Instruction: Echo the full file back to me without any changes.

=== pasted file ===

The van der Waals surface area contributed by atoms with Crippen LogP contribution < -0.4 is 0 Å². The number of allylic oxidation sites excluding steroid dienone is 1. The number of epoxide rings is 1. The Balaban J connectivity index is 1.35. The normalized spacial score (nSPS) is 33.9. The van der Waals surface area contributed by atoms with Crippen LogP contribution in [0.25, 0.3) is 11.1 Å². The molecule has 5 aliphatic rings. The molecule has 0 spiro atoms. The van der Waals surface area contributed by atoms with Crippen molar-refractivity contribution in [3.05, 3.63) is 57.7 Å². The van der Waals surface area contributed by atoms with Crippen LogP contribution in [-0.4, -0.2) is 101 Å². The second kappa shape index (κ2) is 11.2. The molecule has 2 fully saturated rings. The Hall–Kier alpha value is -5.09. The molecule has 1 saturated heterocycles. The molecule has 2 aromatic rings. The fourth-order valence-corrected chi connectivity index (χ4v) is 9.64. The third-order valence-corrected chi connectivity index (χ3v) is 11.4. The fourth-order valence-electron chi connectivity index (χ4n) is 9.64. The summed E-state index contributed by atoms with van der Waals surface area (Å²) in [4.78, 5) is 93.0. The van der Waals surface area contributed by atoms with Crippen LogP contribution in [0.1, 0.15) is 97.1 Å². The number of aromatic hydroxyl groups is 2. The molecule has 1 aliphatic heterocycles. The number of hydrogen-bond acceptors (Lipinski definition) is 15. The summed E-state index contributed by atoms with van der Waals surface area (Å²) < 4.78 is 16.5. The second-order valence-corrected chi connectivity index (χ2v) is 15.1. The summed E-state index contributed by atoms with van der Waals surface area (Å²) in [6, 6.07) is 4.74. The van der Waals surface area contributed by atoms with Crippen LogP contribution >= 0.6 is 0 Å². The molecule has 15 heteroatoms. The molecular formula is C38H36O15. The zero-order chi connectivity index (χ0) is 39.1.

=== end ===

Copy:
The van der Waals surface area contributed by atoms with Crippen LogP contribution < -0.4 is 0 Å². The number of allylic oxidation sites excluding steroid dienone is 1. The number of epoxide rings is 1. The Balaban J connectivity index is 1.35. The normalized spacial score (nSPS) is 33.9. The van der Waals surface area contributed by atoms with Crippen LogP contribution in [0.25, 0.3) is 11.1 Å². The molecule has 5 aliphatic rings. The molecule has 0 spiro atoms. The van der Waals surface area contributed by atoms with Crippen molar-refractivity contribution in [3.05, 3.63) is 57.7 Å². The van der Waals surface area contributed by atoms with Crippen LogP contribution in [-0.4, -0.2) is 101 Å². The second kappa shape index (κ2) is 11.2. The molecule has 2 fully saturated rings. The Hall–Kier alpha value is -5.09. The molecule has 1 saturated heterocycles. The molecule has 2 aromatic rings. The fourth-order valence-corrected chi connectivity index (χ4v) is 9.64. The third-order valence-corrected chi connectivity index (χ3v) is 11.4. The fourth-order valence-electron chi connectivity index (χ4n) is 9.64. The summed E-state index contributed by atoms with van der Waals surface area (Å²) in [4.78, 5) is 93.0. The van der Waals surface area contributed by atoms with Crippen LogP contribution in [0.1, 0.15) is 97.1 Å². The number of aromatic hydroxyl groups is 2. The molecule has 1 aliphatic heterocycles. The number of hydrogen-bond acceptors (Lipinski definition) is 15. The summed E-state index contributed by atoms with van der Waals surface area (Å²) < 4.78 is 16.5. The second-order valence-corrected chi connectivity index (χ2v) is 15.1. The summed E-state index contributed by atoms with van der Waals surface area (Å²) in [6, 6.07) is 4.74. The van der Waals surface area contributed by atoms with Crippen LogP contribution >= 0.6 is 0 Å². The molecule has 15 heteroatoms. The molecular formula is C38H36O15. The zero-order chi connectivity index (χ0) is 39.1.